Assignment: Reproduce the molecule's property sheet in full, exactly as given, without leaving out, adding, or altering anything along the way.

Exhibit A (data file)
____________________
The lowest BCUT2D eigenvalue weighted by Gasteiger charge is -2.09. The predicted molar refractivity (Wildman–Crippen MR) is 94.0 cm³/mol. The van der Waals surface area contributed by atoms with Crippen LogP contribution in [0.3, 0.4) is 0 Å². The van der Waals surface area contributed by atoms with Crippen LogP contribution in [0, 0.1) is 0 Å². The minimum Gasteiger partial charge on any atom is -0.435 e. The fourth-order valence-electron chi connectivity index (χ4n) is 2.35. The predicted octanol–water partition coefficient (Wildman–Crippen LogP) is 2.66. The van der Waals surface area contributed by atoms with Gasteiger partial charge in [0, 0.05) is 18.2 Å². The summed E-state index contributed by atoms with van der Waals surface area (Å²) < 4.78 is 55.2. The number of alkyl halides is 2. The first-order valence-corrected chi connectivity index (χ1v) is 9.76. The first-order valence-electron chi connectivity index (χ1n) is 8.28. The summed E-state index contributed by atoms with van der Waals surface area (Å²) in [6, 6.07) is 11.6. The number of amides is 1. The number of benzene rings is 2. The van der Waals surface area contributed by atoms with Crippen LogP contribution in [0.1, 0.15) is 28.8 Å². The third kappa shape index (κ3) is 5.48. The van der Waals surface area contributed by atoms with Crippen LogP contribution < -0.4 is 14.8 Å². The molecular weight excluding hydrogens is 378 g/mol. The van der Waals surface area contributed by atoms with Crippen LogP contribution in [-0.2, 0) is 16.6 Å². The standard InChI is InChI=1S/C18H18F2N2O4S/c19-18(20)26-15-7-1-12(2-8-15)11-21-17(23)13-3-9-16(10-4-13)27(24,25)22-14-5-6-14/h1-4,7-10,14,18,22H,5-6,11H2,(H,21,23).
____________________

The lowest BCUT2D eigenvalue weighted by Gasteiger charge is -2.09. The predicted molar refractivity (Wildman–Crippen MR) is 94.0 cm³/mol. The van der Waals surface area contributed by atoms with Crippen LogP contribution in [0.3, 0.4) is 0 Å². The van der Waals surface area contributed by atoms with Crippen LogP contribution in [0, 0.1) is 0 Å². The minimum Gasteiger partial charge on any atom is -0.435 e. The fourth-order valence-electron chi connectivity index (χ4n) is 2.35. The predicted octanol–water partition coefficient (Wildman–Crippen LogP) is 2.66. The van der Waals surface area contributed by atoms with Gasteiger partial charge in [0, 0.05) is 18.2 Å². The summed E-state index contributed by atoms with van der Waals surface area (Å²) < 4.78 is 55.2. The number of alkyl halides is 2. The first-order valence-corrected chi connectivity index (χ1v) is 9.76. The first-order valence-electron chi connectivity index (χ1n) is 8.28. The summed E-state index contributed by atoms with van der Waals surface area (Å²) in [6, 6.07) is 11.6. The number of amides is 1. The number of benzene rings is 2. The van der Waals surface area contributed by atoms with Crippen LogP contribution in [0.1, 0.15) is 28.8 Å². The third kappa shape index (κ3) is 5.48. The van der Waals surface area contributed by atoms with Crippen LogP contribution < -0.4 is 14.8 Å². The molecular weight excluding hydrogens is 378 g/mol. The van der Waals surface area contributed by atoms with Crippen LogP contribution in [-0.2, 0) is 16.6 Å². The standard InChI is InChI=1S/C18H18F2N2O4S/c19-18(20)26-15-7-1-12(2-8-15)11-21-17(23)13-3-9-16(10-4-13)27(24,25)22-14-5-6-14/h1-4,7-10,14,18,22H,5-6,11H2,(H,21,23).